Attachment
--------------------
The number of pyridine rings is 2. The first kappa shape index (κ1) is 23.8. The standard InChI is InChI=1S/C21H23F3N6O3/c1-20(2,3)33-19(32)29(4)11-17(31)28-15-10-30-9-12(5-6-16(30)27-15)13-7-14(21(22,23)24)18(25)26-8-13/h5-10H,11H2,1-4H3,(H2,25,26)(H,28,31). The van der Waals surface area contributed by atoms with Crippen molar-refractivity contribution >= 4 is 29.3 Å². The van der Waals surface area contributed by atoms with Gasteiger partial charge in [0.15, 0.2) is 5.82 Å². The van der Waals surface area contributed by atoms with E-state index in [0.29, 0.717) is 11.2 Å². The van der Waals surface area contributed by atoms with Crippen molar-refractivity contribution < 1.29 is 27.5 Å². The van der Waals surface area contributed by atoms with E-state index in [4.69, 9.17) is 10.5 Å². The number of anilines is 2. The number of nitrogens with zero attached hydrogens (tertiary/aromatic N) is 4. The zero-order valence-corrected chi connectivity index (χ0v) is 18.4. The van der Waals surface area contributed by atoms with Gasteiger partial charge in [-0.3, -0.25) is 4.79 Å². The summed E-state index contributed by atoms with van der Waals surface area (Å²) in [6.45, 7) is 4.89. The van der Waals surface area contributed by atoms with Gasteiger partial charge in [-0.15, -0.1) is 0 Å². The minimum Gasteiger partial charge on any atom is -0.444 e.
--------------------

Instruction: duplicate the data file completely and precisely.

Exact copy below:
The number of pyridine rings is 2. The first kappa shape index (κ1) is 23.8. The standard InChI is InChI=1S/C21H23F3N6O3/c1-20(2,3)33-19(32)29(4)11-17(31)28-15-10-30-9-12(5-6-16(30)27-15)13-7-14(21(22,23)24)18(25)26-8-13/h5-10H,11H2,1-4H3,(H2,25,26)(H,28,31). The van der Waals surface area contributed by atoms with Crippen molar-refractivity contribution >= 4 is 29.3 Å². The van der Waals surface area contributed by atoms with Gasteiger partial charge in [0.15, 0.2) is 5.82 Å². The van der Waals surface area contributed by atoms with E-state index in [0.29, 0.717) is 11.2 Å². The van der Waals surface area contributed by atoms with Crippen molar-refractivity contribution < 1.29 is 27.5 Å². The van der Waals surface area contributed by atoms with E-state index in [4.69, 9.17) is 10.5 Å². The number of anilines is 2. The number of nitrogens with zero attached hydrogens (tertiary/aromatic N) is 4. The zero-order valence-corrected chi connectivity index (χ0v) is 18.4. The van der Waals surface area contributed by atoms with Gasteiger partial charge in [-0.3, -0.25) is 4.79 Å². The summed E-state index contributed by atoms with van der Waals surface area (Å²) in [6.45, 7) is 4.89. The van der Waals surface area contributed by atoms with Gasteiger partial charge in [-0.15, -0.1) is 0 Å². The minimum Gasteiger partial charge on any atom is -0.444 e.